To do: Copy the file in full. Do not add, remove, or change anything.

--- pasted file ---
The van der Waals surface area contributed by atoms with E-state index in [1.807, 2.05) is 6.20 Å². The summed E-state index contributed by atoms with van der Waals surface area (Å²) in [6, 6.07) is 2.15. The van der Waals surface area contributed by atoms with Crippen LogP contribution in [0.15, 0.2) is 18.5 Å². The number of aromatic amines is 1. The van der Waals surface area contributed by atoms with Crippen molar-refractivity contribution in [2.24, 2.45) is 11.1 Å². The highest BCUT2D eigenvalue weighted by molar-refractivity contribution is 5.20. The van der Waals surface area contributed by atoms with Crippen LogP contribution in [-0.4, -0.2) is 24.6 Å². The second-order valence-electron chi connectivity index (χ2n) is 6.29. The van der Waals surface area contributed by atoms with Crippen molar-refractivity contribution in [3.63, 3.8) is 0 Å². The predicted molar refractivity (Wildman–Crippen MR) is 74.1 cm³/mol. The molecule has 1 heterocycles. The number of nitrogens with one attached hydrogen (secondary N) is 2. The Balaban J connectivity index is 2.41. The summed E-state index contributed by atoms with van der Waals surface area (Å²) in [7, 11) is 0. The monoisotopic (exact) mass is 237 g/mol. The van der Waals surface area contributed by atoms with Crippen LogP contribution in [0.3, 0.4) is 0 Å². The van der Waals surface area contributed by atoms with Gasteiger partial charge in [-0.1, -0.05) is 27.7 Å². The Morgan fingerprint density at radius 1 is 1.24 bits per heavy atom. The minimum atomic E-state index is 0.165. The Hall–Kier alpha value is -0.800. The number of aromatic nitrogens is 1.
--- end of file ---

The van der Waals surface area contributed by atoms with E-state index in [1.807, 2.05) is 6.20 Å². The summed E-state index contributed by atoms with van der Waals surface area (Å²) in [6, 6.07) is 2.15. The van der Waals surface area contributed by atoms with Crippen LogP contribution in [0.15, 0.2) is 18.5 Å². The number of aromatic amines is 1. The van der Waals surface area contributed by atoms with Crippen molar-refractivity contribution in [2.24, 2.45) is 11.1 Å². The highest BCUT2D eigenvalue weighted by molar-refractivity contribution is 5.20. The van der Waals surface area contributed by atoms with Crippen LogP contribution in [-0.4, -0.2) is 24.6 Å². The second-order valence-electron chi connectivity index (χ2n) is 6.29. The van der Waals surface area contributed by atoms with Crippen molar-refractivity contribution in [3.63, 3.8) is 0 Å². The predicted molar refractivity (Wildman–Crippen MR) is 74.1 cm³/mol. The molecule has 1 heterocycles. The number of nitrogens with one attached hydrogen (secondary N) is 2. The Balaban J connectivity index is 2.41. The summed E-state index contributed by atoms with van der Waals surface area (Å²) in [7, 11) is 0. The monoisotopic (exact) mass is 237 g/mol. The van der Waals surface area contributed by atoms with Crippen LogP contribution in [0.3, 0.4) is 0 Å². The van der Waals surface area contributed by atoms with Gasteiger partial charge in [-0.1, -0.05) is 27.7 Å². The Morgan fingerprint density at radius 1 is 1.24 bits per heavy atom. The minimum atomic E-state index is 0.165. The Hall–Kier alpha value is -0.800. The number of aromatic nitrogens is 1.